Finance-oriented vs. operations-oriented management control in public hospitals

Antonio Vera, Ludwig Kuntz


The purpose of this paper is to investigate the impact of finance-oriented vs. operations-oriented management control in public hospitals on physicians’ role conflict and cost consciousness as well as on perceived organizational performance. First, we conduct a participatory research project, and identify two public university hospitals with clearly differing management control environments: one finance-oriented, the other operations-oriented. Then we collect quantitative data from 211 physicians employed in these hospitals, and analyze it using regression analyses and structural equation modeling. Our empirical results indicate that a finance-oriented control environment is preferable to an operations-oriented control environment with respect to cost consciousness, but with respect to role conflict the reverse is true. Regarding the perceived organizational performance, our findings indicate that an operations-oriented control environment is more advantageous than a finance-oriented control environment. The main implication of our study is that management control issues in public hospitals are important, risky, and therefore merit dedicated managerial support. To enable effective coordination without unnecessarily creating conflicts, top management has to find an appropriate balance not only between professional autonomy and monitoring requirements, or between trust and control, but also between financial and operational performance measures.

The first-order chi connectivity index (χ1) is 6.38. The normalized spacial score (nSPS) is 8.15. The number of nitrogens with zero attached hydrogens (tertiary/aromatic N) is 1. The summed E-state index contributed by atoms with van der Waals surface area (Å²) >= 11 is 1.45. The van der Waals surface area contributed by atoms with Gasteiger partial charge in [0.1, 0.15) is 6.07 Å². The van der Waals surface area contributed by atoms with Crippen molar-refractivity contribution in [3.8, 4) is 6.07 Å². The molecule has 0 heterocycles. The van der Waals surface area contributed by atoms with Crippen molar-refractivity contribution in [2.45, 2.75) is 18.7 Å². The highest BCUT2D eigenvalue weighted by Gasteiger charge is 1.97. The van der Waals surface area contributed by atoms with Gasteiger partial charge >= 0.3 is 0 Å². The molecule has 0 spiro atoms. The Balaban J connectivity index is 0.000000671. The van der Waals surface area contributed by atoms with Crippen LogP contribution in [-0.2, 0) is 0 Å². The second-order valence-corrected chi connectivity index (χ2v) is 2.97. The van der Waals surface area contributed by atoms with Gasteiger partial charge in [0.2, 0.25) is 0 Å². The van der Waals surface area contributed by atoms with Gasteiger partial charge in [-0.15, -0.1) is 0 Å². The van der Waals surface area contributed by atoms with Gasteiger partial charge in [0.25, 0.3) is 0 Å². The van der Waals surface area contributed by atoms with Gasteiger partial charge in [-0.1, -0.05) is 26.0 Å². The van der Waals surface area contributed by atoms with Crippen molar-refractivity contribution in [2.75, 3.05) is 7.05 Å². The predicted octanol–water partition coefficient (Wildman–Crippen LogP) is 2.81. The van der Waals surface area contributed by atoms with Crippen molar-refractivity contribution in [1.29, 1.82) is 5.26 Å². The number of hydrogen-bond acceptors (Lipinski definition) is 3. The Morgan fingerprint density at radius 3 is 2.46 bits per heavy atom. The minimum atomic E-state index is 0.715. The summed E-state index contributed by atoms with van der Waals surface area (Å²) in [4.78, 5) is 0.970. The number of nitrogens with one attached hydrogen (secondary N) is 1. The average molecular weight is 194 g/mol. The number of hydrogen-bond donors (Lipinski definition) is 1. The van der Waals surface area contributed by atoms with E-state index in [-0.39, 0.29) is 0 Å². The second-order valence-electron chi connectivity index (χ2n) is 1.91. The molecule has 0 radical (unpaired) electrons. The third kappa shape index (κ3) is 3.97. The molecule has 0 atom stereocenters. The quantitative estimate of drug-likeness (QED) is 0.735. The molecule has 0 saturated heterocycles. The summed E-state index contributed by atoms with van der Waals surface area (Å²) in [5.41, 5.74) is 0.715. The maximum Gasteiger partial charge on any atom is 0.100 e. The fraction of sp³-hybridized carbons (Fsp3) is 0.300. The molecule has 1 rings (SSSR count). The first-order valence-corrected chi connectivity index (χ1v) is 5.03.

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Journal of Hospital Administration

ISSN 1927-6990(Print)   ISSN 1927-7008(Online)

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